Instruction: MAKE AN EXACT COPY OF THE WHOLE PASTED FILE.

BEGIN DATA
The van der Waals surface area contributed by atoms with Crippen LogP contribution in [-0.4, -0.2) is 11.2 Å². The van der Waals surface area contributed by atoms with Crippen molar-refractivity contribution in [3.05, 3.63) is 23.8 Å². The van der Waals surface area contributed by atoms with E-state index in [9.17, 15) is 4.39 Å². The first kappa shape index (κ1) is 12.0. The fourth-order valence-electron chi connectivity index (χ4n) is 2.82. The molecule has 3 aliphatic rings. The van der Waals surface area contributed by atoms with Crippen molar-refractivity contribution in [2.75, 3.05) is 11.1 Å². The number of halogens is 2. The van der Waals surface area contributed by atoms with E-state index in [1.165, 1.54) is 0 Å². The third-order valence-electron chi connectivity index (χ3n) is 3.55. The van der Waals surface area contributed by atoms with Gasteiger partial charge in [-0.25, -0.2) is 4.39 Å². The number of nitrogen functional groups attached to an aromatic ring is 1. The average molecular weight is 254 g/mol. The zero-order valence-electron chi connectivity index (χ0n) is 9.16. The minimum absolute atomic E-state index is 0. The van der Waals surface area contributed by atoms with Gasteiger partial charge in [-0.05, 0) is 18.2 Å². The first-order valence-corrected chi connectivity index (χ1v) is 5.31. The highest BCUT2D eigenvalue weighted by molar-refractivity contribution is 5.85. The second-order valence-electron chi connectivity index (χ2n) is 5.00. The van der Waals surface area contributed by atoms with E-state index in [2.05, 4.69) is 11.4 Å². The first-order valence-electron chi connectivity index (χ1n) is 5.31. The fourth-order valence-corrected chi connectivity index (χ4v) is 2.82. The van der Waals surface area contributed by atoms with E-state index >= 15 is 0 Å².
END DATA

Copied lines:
The van der Waals surface area contributed by atoms with Crippen LogP contribution in [-0.4, -0.2) is 11.2 Å². The van der Waals surface area contributed by atoms with Crippen molar-refractivity contribution in [3.05, 3.63) is 23.8 Å². The van der Waals surface area contributed by atoms with E-state index in [9.17, 15) is 4.39 Å². The first kappa shape index (κ1) is 12.0. The fourth-order valence-electron chi connectivity index (χ4n) is 2.82. The molecule has 3 aliphatic rings. The van der Waals surface area contributed by atoms with Crippen molar-refractivity contribution in [2.75, 3.05) is 11.1 Å². The number of halogens is 2. The van der Waals surface area contributed by atoms with E-state index in [1.165, 1.54) is 0 Å². The third-order valence-electron chi connectivity index (χ3n) is 3.55. The van der Waals surface area contributed by atoms with Gasteiger partial charge in [-0.25, -0.2) is 4.39 Å². The number of nitrogen functional groups attached to an aromatic ring is 1. The average molecular weight is 254 g/mol. The zero-order valence-electron chi connectivity index (χ0n) is 9.16. The minimum absolute atomic E-state index is 0. The van der Waals surface area contributed by atoms with Gasteiger partial charge in [-0.05, 0) is 18.2 Å². The first-order valence-corrected chi connectivity index (χ1v) is 5.31. The highest BCUT2D eigenvalue weighted by molar-refractivity contribution is 5.85. The second-order valence-electron chi connectivity index (χ2n) is 5.00. The van der Waals surface area contributed by atoms with E-state index in [2.05, 4.69) is 11.4 Å². The first-order valence-electron chi connectivity index (χ1n) is 5.31. The fourth-order valence-corrected chi connectivity index (χ4v) is 2.82. The van der Waals surface area contributed by atoms with E-state index >= 15 is 0 Å².